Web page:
The Power Of Beauty: Getting Underneath Your Cover-Up

I was asked to write a guest blog for “The Power of Beauty” website for DermHa, a natural skincare line. Check it out below!

Ever since I was in grammar school, my mother would powder me up and add blush to my cheeks before walking to school. She would say, “This is so you won’t look so pale. Que linda. (How pretty).” I looked in the mirror and felt beautiful with my Cover Girl-covered face. There I was, a bilingual kid with an accent who wanted acceptance more than anything else in the world. If my mother told me that makeup made me look prettier-I believed her. What I was unaware of was how those early years would mark my relationship with makeup and its relation to beauty as an adult.

When I think about not wearing make-up publicly now, a voice inside of me is saying, ‘no just some under-eye concealer, mascara and lip gloss please!’ I should be able to walk around barefaced from time to time, but why don’t I feel comfortable? I don’t lack inner beauty or self-confidence. So what is the problem here? After reading a women’s magazine blog post, I sent an email out to some of my close girlfriends asking them to challenge that voice along with me and not wear makeup in public. No one wanted to join my made up makeup revolution.

As a Latina, a lot of my earliest life lessons with beauty and makeup were cultural. We take pride in looking good for ourselves and others. It is ingrained in us from the time we are able to walk, but the bigger picture is also society’s view on the ‘power of beauty’. We are living in a society that teaches little girls that looks are a part of who we are and sometimes, that looks are everything. Ad campaigns, magazines, and reality television shows don’t help the idea either.

After taking the challenge on my own, I realized that the voice or idea that we can’t be beautiful without makeup is conditioned. It runs deep and normally it takes looking in the mirror and talking to that little girl with the Cover Girl-covered face. There is nothing wrong with makeup. It sparks our creativity and makes us feel good, but when we become dependent on it, then we need to have a little makeup challenge–even if it means just going to the grocery store without anything (and I mean anything) on. I challenge you to do the same.





5 thoughts on “The Power Of Beauty: Getting Underneath Your Cover-Up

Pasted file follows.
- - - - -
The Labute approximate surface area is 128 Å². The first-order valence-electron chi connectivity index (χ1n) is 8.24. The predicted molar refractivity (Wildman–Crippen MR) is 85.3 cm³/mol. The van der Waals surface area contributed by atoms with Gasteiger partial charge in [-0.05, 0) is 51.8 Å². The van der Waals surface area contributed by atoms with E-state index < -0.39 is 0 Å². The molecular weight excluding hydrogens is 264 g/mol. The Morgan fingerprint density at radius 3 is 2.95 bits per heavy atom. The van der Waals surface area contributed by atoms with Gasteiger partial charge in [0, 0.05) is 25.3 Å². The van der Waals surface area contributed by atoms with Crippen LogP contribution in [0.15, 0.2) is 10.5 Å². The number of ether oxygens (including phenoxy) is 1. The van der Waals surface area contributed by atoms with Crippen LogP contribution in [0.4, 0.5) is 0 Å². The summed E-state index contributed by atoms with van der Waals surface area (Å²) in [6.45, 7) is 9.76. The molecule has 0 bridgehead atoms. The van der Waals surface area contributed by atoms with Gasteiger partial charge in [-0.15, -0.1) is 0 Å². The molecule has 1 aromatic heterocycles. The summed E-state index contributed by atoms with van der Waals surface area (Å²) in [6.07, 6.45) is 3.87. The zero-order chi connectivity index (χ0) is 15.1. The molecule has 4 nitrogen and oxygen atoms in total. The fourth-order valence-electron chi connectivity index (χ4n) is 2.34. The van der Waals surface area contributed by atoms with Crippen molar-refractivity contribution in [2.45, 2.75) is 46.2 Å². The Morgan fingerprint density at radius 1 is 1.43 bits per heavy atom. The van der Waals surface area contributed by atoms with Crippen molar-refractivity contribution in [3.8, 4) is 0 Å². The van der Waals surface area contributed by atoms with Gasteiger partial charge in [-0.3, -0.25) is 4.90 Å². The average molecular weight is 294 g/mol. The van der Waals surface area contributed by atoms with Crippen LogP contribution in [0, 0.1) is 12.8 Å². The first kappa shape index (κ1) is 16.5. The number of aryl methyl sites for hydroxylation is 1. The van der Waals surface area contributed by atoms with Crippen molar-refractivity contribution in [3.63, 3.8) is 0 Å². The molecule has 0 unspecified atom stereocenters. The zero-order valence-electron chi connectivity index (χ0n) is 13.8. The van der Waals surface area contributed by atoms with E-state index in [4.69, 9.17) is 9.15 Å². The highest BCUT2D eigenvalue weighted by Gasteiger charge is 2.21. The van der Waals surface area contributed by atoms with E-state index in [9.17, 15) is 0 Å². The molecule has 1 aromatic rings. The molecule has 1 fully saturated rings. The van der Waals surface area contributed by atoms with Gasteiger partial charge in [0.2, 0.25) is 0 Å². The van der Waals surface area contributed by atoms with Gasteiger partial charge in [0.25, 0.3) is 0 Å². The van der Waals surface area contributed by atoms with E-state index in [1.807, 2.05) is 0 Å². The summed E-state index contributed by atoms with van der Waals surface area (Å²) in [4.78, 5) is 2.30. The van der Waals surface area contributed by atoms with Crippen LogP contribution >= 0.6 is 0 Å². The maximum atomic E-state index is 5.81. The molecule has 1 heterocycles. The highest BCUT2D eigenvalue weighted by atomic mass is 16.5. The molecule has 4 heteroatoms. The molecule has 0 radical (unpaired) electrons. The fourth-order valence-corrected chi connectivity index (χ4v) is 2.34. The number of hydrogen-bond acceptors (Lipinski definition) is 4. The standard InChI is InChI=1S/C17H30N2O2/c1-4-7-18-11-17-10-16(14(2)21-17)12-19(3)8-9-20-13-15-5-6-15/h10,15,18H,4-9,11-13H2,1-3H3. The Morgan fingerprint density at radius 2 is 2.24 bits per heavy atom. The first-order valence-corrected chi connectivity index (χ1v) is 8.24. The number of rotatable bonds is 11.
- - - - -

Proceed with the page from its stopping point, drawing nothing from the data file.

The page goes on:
1. I try. I can go all day without wearing makeup, but I hate seeing myself in the mirror and then I start comparing myself to all the other girls wearing makeup. I just don’t feel attractive without makeup on.

  2. I don’t think make-up is a bad thing or that you are a better person if you can go a day or a week without it. It’s a part of a woman’s daily routine just like brushing our teeth or hair. I do think you should feel comfortable being bare-faced but there’s no harm in a little make-up or a lot of make up when going out in the evening. Make-up is a way of self expression and it tells others a lot about you. You can tell whether a person is shy, outgoing or just doesn’t care what people think by the type of make up they apply or don’t apply. I don’t feel like I am hiding my true self because I wear cover up or blush everyday. I feel that make-up enhances the real me.

    • I have never been one to wear much make-up. But, I feel that the older I get the more make-up I wear. All throughout high school and college I never wore make-up on a daily basis. It was pretty much wash and go unless going out at night. I didn’t purchase my first foundation–Smashbox’s High Definition Foundation–until I was about 24. Now I can’t leave my apartment without foundation, blush, and lip gloss. Why the change?
      Part of it has to do with the perception of aging and beauty. We live in a society that values youth and artificiality more so than natural beauty and aging. In a sense, you are told to cover your face up with crap because the natural you is unacceptable. That is, your face is “too oily,” “too blotchy,” “too many pimples,” “way too many wrinkles,” “ugly freckles,” and “dark circles.” The list goes on and the things women do to themselves to look beautiful doesn’t stop at make-up.
      As Rudman & Glick (2008) note “Women the world over are pushed toward impossibly high standards of beauty and receive strong cultural messages that their bodies are unacceptable as they are, thus promoting a variety of body-altering practices.” I agree. Are men expected to wax, pluck, and peel themselves on a regular basis?

  3. I was not allowed to wear make-up as teenager, but I did it anyway. After college I started wearing make up regularly (the power, blush, lipstick) and now those 5-7 minutes are very therapeutic. The moment slows down and i focus on me.. I like it. I think its all about the balance.. there are days that i do not wear makeup and just moisturize my face… I’m cool with that and there are nights and days were i want to wear makeup- but makeup doesn’t make me feel prettier, its just a thing to do to feel feminine. Thanks for sharing.

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